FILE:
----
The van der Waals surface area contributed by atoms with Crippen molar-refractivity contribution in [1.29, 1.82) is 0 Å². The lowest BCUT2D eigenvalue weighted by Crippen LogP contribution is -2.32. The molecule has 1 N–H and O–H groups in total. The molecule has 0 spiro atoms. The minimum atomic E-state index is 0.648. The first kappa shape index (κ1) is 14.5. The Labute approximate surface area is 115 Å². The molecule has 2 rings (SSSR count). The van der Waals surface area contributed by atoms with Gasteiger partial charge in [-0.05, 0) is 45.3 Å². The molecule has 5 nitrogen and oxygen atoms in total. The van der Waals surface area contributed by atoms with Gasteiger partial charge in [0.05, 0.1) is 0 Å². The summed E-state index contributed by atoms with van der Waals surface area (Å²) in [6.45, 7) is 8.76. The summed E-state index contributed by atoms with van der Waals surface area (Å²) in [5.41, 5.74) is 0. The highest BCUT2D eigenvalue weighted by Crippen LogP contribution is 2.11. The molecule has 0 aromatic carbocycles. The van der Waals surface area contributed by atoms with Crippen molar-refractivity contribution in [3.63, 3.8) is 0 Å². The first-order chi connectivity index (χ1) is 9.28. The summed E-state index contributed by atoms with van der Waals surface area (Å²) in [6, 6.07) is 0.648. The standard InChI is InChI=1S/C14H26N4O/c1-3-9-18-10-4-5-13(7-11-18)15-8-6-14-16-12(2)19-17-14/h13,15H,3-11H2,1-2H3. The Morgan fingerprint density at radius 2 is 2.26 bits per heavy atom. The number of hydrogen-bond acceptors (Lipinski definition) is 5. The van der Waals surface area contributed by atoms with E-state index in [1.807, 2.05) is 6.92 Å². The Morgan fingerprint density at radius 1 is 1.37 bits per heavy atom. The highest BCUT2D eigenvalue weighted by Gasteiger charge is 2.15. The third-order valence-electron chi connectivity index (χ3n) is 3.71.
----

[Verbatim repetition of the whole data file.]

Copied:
The van der Waals surface area contributed by atoms with Crippen molar-refractivity contribution in [1.29, 1.82) is 0 Å². The lowest BCUT2D eigenvalue weighted by Crippen LogP contribution is -2.32. The molecule has 1 N–H and O–H groups in total. The molecule has 0 spiro atoms. The minimum atomic E-state index is 0.648. The first kappa shape index (κ1) is 14.5. The Labute approximate surface area is 115 Å². The molecule has 2 rings (SSSR count). The van der Waals surface area contributed by atoms with Gasteiger partial charge in [-0.05, 0) is 45.3 Å². The molecule has 5 nitrogen and oxygen atoms in total. The van der Waals surface area contributed by atoms with Gasteiger partial charge in [0.05, 0.1) is 0 Å². The summed E-state index contributed by atoms with van der Waals surface area (Å²) in [6.45, 7) is 8.76. The summed E-state index contributed by atoms with van der Waals surface area (Å²) in [5.41, 5.74) is 0. The highest BCUT2D eigenvalue weighted by Crippen LogP contribution is 2.11. The molecule has 0 aromatic carbocycles. The van der Waals surface area contributed by atoms with Crippen molar-refractivity contribution in [3.63, 3.8) is 0 Å². The first-order chi connectivity index (χ1) is 9.28. The summed E-state index contributed by atoms with van der Waals surface area (Å²) in [6, 6.07) is 0.648. The standard InChI is InChI=1S/C14H26N4O/c1-3-9-18-10-4-5-13(7-11-18)15-8-6-14-16-12(2)19-17-14/h13,15H,3-11H2,1-2H3. The Morgan fingerprint density at radius 2 is 2.26 bits per heavy atom. The number of hydrogen-bond acceptors (Lipinski definition) is 5. The van der Waals surface area contributed by atoms with E-state index in [1.807, 2.05) is 6.92 Å². The Morgan fingerprint density at radius 1 is 1.37 bits per heavy atom. The highest BCUT2D eigenvalue weighted by Gasteiger charge is 2.15. The third-order valence-electron chi connectivity index (χ3n) is 3.71.